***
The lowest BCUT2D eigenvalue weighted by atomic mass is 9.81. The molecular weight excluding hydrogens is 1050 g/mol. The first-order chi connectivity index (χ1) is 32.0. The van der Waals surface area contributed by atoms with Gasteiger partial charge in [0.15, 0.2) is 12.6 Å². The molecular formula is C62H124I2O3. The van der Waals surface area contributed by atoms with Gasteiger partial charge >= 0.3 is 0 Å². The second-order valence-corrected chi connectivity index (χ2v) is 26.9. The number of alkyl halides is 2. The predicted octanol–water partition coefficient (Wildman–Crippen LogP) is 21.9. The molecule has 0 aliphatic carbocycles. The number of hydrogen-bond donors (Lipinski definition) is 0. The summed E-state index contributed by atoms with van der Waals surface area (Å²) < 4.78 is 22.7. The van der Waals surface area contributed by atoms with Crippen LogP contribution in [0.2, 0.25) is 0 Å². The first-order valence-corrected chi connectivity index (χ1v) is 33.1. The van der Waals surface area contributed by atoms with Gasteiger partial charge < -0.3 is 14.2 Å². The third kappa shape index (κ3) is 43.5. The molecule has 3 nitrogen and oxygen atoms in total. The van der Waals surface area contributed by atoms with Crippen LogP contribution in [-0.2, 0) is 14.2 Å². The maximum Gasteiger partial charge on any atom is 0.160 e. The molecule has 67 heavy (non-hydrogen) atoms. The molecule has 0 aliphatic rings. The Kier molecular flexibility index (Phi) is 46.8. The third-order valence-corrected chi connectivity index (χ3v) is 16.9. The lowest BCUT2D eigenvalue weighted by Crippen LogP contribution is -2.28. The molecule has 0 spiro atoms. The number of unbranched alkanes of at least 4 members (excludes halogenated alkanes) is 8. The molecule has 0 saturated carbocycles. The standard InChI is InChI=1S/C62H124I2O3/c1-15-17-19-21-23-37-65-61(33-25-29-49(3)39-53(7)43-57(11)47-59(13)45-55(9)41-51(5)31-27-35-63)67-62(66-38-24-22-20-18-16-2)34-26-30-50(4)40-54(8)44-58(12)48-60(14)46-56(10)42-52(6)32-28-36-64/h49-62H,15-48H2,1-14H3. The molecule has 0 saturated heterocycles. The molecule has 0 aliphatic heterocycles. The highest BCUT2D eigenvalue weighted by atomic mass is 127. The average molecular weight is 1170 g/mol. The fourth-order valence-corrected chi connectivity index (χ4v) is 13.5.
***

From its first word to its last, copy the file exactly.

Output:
The lowest BCUT2D eigenvalue weighted by atomic mass is 9.81. The molecular weight excluding hydrogens is 1050 g/mol. The first-order chi connectivity index (χ1) is 32.0. The van der Waals surface area contributed by atoms with Gasteiger partial charge in [0.15, 0.2) is 12.6 Å². The molecular formula is C62H124I2O3. The van der Waals surface area contributed by atoms with Gasteiger partial charge >= 0.3 is 0 Å². The second-order valence-corrected chi connectivity index (χ2v) is 26.9. The number of alkyl halides is 2. The predicted octanol–water partition coefficient (Wildman–Crippen LogP) is 21.9. The molecule has 0 aliphatic carbocycles. The number of hydrogen-bond donors (Lipinski definition) is 0. The summed E-state index contributed by atoms with van der Waals surface area (Å²) < 4.78 is 22.7. The van der Waals surface area contributed by atoms with Crippen LogP contribution in [0.2, 0.25) is 0 Å². The first-order valence-corrected chi connectivity index (χ1v) is 33.1. The van der Waals surface area contributed by atoms with Gasteiger partial charge < -0.3 is 14.2 Å². The third kappa shape index (κ3) is 43.5. The molecule has 3 nitrogen and oxygen atoms in total. The van der Waals surface area contributed by atoms with Crippen LogP contribution in [-0.2, 0) is 14.2 Å². The maximum Gasteiger partial charge on any atom is 0.160 e. The molecule has 67 heavy (non-hydrogen) atoms. The molecule has 0 aliphatic rings. The Kier molecular flexibility index (Phi) is 46.8. The third-order valence-corrected chi connectivity index (χ3v) is 16.9. The lowest BCUT2D eigenvalue weighted by Crippen LogP contribution is -2.28. The molecule has 0 spiro atoms. The number of unbranched alkanes of at least 4 members (excludes halogenated alkanes) is 8. The molecule has 0 saturated carbocycles. The standard InChI is InChI=1S/C62H124I2O3/c1-15-17-19-21-23-37-65-61(33-25-29-49(3)39-53(7)43-57(11)47-59(13)45-55(9)41-51(5)31-27-35-63)67-62(66-38-24-22-20-18-16-2)34-26-30-50(4)40-54(8)44-58(12)48-60(14)46-56(10)42-52(6)32-28-36-64/h49-62H,15-48H2,1-14H3. The molecule has 0 saturated heterocycles. The molecule has 0 aliphatic heterocycles. The highest BCUT2D eigenvalue weighted by atomic mass is 127. The average molecular weight is 1170 g/mol. The fourth-order valence-corrected chi connectivity index (χ4v) is 13.5.